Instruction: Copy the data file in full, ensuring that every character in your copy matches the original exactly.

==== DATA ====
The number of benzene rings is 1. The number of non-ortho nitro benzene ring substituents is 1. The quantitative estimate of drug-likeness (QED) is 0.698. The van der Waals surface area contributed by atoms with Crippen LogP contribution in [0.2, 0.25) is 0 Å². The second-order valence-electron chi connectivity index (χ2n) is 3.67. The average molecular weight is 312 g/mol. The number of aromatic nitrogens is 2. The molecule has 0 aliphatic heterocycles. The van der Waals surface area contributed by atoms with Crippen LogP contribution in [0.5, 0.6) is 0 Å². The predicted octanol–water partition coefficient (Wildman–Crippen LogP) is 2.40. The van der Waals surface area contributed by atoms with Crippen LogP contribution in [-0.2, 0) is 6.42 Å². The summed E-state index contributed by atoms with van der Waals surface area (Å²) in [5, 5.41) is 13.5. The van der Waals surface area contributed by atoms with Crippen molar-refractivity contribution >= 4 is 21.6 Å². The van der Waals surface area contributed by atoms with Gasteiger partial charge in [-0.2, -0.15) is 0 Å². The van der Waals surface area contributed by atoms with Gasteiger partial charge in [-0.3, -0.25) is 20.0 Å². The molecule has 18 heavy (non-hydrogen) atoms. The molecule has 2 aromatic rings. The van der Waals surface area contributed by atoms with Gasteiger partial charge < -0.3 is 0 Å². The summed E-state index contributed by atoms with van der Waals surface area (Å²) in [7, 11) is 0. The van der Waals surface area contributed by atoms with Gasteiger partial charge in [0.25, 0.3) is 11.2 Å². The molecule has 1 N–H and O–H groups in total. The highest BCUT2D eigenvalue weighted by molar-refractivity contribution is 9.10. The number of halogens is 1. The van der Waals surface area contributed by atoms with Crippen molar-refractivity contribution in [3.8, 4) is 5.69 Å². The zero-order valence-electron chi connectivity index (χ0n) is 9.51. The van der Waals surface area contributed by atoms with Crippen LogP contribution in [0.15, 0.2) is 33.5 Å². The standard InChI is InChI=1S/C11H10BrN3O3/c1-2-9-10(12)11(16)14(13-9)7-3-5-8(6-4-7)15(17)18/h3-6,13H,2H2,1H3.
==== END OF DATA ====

The number of benzene rings is 1. The number of non-ortho nitro benzene ring substituents is 1. The quantitative estimate of drug-likeness (QED) is 0.698. The van der Waals surface area contributed by atoms with Crippen LogP contribution in [0.2, 0.25) is 0 Å². The second-order valence-electron chi connectivity index (χ2n) is 3.67. The average molecular weight is 312 g/mol. The number of aromatic nitrogens is 2. The molecule has 0 aliphatic heterocycles. The van der Waals surface area contributed by atoms with Crippen LogP contribution in [0.5, 0.6) is 0 Å². The predicted octanol–water partition coefficient (Wildman–Crippen LogP) is 2.40. The van der Waals surface area contributed by atoms with Crippen LogP contribution in [-0.2, 0) is 6.42 Å². The summed E-state index contributed by atoms with van der Waals surface area (Å²) in [5, 5.41) is 13.5. The van der Waals surface area contributed by atoms with Crippen molar-refractivity contribution >= 4 is 21.6 Å². The van der Waals surface area contributed by atoms with Gasteiger partial charge in [-0.2, -0.15) is 0 Å². The van der Waals surface area contributed by atoms with Gasteiger partial charge in [-0.3, -0.25) is 20.0 Å². The molecule has 18 heavy (non-hydrogen) atoms. The molecule has 2 aromatic rings. The van der Waals surface area contributed by atoms with Gasteiger partial charge < -0.3 is 0 Å². The summed E-state index contributed by atoms with van der Waals surface area (Å²) in [7, 11) is 0. The van der Waals surface area contributed by atoms with Gasteiger partial charge in [0.25, 0.3) is 11.2 Å². The molecule has 1 N–H and O–H groups in total. The highest BCUT2D eigenvalue weighted by molar-refractivity contribution is 9.10. The number of halogens is 1. The van der Waals surface area contributed by atoms with Crippen molar-refractivity contribution in [3.8, 4) is 5.69 Å². The zero-order valence-electron chi connectivity index (χ0n) is 9.51. The van der Waals surface area contributed by atoms with Crippen LogP contribution in [0.15, 0.2) is 33.5 Å². The standard InChI is InChI=1S/C11H10BrN3O3/c1-2-9-10(12)11(16)14(13-9)7-3-5-8(6-4-7)15(17)18/h3-6,13H,2H2,1H3.